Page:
Farmersâ€™ quality assessment of their crops and its impact on commercialization behavior: A field experiment in Ethiopia
Gashaw Abate and
No 1624, IFPRI discussion papers from International Food Policy Research Institute (IFPRI)
Adoption of quality-enhancing technologies is often driven largely by farmersâ€™ expected returns from these technologies. Without proper grades, standards, and certification systems, however, farmers may remain uncertain about the actual financial return associated with their quality-enhancing investments. This report summarizes the outcomes of a short video-based randomized training intervention on wheat quality measurement and collective marketing among 15,000 wheat farmers in Ethiopia. Our results suggest that the intervention led to significant changes in farmersâ€™ commercialization behaviorsâ€”namely, it prompted farmers to adopt behaviors geared toward assessing their wheatâ€™s quality using easily implementable test-weight measures, assessing the accuracy of the equipment used by buyers in their kebeles (scales, in particular), and contacting more than one buyer before concluding a sale. The training also led to improvements in share of output sold, price received, and collective marketing, albeit with important limitations. First, farmers who measured their wheat quality received a higher price, but only if their wheat was of higher quality. Second, farmers who found that their wheat was of higher quality were more reluctant to aggregate their wheat (that is, sell their products through local cooperatives) than those who found that their wheat was of lower quality. Lastly, the training intervention led to better use of fertilizer in the following season. Our discovery that a short training intervention can significantly change farmersâ€™ marketing and production behavior should encourage the development of further interventions aimed at enhancing farmersâ€™ adoption of improved technologies and commercialization.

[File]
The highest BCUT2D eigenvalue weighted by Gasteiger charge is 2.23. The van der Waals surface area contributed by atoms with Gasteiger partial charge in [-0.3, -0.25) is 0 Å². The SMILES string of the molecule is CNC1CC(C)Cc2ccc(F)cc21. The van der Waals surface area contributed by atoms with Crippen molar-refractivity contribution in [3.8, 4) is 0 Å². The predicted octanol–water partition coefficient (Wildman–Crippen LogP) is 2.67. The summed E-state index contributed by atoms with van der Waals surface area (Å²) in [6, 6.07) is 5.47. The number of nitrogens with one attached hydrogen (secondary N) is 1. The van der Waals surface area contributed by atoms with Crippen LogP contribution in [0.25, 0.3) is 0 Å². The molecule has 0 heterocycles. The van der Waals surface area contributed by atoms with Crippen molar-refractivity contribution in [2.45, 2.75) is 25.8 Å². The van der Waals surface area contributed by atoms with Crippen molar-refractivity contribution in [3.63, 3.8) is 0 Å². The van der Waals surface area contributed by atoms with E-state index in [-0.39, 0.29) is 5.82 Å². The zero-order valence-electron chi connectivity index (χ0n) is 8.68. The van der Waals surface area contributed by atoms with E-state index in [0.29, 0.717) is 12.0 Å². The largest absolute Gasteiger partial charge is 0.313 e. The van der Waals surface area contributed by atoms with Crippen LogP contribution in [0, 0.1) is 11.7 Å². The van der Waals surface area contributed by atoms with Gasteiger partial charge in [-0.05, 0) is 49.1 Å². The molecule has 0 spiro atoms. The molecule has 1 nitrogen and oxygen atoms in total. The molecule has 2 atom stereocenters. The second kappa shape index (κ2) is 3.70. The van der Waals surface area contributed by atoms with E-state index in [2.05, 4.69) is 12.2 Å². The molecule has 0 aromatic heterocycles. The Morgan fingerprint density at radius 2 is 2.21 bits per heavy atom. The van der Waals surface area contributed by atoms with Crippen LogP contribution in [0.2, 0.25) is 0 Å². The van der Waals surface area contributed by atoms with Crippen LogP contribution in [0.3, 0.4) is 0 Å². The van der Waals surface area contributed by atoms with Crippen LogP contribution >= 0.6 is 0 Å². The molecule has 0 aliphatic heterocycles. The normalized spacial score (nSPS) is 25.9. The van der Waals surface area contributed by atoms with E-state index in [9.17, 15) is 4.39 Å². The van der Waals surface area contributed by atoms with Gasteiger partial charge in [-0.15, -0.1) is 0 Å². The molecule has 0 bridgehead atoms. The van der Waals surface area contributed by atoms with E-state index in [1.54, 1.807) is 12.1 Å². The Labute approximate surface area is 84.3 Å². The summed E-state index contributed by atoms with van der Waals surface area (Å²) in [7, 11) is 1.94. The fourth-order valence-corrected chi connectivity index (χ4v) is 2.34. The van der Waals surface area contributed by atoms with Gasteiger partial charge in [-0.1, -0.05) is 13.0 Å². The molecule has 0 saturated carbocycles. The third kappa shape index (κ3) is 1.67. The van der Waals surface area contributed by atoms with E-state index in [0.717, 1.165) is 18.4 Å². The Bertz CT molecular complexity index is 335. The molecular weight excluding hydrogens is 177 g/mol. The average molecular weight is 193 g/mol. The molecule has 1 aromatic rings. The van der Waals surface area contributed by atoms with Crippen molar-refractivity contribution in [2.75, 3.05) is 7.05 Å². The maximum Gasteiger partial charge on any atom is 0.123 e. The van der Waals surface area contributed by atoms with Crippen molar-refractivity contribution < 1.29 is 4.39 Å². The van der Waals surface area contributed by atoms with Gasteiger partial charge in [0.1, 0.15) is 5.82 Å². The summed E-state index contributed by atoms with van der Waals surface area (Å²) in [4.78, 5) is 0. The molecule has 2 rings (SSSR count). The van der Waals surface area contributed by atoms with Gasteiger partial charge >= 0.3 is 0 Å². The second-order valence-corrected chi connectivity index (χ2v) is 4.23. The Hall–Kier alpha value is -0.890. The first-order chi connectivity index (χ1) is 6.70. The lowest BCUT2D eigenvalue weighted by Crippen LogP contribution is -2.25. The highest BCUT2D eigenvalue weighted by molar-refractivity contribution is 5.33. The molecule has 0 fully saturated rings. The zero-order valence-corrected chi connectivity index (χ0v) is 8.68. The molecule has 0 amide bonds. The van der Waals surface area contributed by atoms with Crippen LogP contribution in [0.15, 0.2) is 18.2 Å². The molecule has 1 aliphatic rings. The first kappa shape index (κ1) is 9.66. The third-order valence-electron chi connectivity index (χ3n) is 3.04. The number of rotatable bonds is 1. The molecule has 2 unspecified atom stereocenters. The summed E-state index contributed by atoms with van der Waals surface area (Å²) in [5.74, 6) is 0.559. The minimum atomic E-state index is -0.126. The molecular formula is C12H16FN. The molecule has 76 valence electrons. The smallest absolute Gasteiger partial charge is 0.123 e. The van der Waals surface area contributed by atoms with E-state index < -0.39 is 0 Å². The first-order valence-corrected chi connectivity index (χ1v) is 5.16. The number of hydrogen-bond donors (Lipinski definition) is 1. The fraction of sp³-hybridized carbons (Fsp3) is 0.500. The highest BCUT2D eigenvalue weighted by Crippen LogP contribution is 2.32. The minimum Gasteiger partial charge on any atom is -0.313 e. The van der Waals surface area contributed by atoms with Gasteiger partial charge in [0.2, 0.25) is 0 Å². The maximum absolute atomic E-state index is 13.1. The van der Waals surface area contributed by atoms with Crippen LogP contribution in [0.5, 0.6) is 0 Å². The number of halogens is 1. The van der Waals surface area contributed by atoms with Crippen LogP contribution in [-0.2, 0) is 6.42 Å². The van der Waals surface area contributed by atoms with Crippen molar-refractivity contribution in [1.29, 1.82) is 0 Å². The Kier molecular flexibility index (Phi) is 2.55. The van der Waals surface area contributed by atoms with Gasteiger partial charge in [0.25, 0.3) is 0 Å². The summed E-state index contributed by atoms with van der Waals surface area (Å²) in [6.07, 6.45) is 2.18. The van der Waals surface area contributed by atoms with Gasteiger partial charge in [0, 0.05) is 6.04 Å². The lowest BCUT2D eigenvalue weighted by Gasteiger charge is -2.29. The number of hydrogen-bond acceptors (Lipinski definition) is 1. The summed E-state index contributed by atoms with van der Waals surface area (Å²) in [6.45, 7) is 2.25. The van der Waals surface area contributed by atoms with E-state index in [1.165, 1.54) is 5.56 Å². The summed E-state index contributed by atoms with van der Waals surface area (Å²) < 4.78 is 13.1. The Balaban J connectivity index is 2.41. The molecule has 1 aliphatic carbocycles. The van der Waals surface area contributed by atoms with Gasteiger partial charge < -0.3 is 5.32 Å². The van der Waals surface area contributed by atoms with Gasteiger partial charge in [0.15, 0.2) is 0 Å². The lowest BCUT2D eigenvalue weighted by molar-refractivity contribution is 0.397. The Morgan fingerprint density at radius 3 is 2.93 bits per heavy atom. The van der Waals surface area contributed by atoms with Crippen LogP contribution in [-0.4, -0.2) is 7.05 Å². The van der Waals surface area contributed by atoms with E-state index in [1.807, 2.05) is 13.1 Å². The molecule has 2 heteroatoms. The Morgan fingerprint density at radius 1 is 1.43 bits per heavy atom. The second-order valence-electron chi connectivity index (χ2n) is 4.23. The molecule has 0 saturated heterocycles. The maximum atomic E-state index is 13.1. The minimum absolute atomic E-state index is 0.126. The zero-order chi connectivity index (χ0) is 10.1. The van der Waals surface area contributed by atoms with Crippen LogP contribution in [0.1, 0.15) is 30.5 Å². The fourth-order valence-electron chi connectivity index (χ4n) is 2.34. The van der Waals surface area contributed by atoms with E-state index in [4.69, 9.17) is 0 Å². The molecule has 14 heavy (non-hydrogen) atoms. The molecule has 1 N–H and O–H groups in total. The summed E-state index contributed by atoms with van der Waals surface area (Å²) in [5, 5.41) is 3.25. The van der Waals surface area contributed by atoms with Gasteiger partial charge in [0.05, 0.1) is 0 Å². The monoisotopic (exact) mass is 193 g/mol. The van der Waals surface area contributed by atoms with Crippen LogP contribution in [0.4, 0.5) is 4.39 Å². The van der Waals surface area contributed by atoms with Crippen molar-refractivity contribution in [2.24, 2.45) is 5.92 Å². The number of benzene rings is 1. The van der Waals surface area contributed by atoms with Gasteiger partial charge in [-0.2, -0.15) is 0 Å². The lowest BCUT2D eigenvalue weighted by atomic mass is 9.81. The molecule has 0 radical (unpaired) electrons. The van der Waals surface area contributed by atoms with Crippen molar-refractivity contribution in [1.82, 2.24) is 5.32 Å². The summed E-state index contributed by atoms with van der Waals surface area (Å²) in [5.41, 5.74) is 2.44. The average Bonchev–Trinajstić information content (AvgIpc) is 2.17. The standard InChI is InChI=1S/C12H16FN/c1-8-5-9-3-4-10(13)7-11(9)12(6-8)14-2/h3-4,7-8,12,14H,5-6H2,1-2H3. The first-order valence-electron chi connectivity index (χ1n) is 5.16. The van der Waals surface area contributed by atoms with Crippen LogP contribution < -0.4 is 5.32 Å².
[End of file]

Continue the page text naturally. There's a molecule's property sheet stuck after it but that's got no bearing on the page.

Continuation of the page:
Keywords: ETHIOPIA; EAST AFRICA; AFRICA SOUTH OF SAHARA; AFRICA, wheats; commercialization; quality; quality assurance; technology, randomized controlled trial; farmer's quality assessment; impact, (search for similar items in EconPapers)
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